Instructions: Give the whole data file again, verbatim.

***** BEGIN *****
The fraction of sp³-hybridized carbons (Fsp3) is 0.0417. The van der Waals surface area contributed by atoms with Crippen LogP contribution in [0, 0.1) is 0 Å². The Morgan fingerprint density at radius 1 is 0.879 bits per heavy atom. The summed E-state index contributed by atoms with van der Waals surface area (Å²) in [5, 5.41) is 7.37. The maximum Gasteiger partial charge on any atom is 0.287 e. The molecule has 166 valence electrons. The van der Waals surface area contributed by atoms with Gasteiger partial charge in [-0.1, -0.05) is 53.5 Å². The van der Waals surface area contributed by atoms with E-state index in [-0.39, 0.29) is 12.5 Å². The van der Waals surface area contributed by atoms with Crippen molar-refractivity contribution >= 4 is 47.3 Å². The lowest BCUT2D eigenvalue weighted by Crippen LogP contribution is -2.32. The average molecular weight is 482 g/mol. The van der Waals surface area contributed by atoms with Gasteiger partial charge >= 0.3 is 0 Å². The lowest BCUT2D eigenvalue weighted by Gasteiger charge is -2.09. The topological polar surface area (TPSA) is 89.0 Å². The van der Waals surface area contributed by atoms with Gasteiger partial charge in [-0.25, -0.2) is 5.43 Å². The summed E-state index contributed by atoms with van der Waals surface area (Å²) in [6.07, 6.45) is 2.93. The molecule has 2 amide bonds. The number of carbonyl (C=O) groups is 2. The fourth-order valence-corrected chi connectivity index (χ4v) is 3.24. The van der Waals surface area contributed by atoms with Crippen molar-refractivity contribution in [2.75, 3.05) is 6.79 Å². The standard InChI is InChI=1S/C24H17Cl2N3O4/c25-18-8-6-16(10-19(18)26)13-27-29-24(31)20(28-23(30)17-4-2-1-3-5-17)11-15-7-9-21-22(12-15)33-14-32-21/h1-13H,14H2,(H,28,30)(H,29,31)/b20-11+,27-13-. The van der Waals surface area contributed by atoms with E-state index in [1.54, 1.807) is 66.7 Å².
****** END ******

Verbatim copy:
The fraction of sp³-hybridized carbons (Fsp3) is 0.0417. The van der Waals surface area contributed by atoms with Crippen LogP contribution in [0, 0.1) is 0 Å². The Morgan fingerprint density at radius 1 is 0.879 bits per heavy atom. The summed E-state index contributed by atoms with van der Waals surface area (Å²) in [5, 5.41) is 7.37. The maximum Gasteiger partial charge on any atom is 0.287 e. The molecule has 166 valence electrons. The van der Waals surface area contributed by atoms with Gasteiger partial charge in [-0.1, -0.05) is 53.5 Å². The van der Waals surface area contributed by atoms with E-state index in [-0.39, 0.29) is 12.5 Å². The van der Waals surface area contributed by atoms with Crippen molar-refractivity contribution >= 4 is 47.3 Å². The lowest BCUT2D eigenvalue weighted by Crippen LogP contribution is -2.32. The average molecular weight is 482 g/mol. The van der Waals surface area contributed by atoms with Gasteiger partial charge >= 0.3 is 0 Å². The lowest BCUT2D eigenvalue weighted by Gasteiger charge is -2.09. The topological polar surface area (TPSA) is 89.0 Å². The van der Waals surface area contributed by atoms with Gasteiger partial charge in [-0.25, -0.2) is 5.43 Å². The summed E-state index contributed by atoms with van der Waals surface area (Å²) in [6.07, 6.45) is 2.93. The molecule has 2 amide bonds. The number of carbonyl (C=O) groups is 2. The fourth-order valence-corrected chi connectivity index (χ4v) is 3.24. The van der Waals surface area contributed by atoms with Crippen molar-refractivity contribution in [2.75, 3.05) is 6.79 Å². The standard InChI is InChI=1S/C24H17Cl2N3O4/c25-18-8-6-16(10-19(18)26)13-27-29-24(31)20(28-23(30)17-4-2-1-3-5-17)11-15-7-9-21-22(12-15)33-14-32-21/h1-13H,14H2,(H,28,30)(H,29,31)/b20-11+,27-13-. The van der Waals surface area contributed by atoms with E-state index in [1.54, 1.807) is 66.7 Å².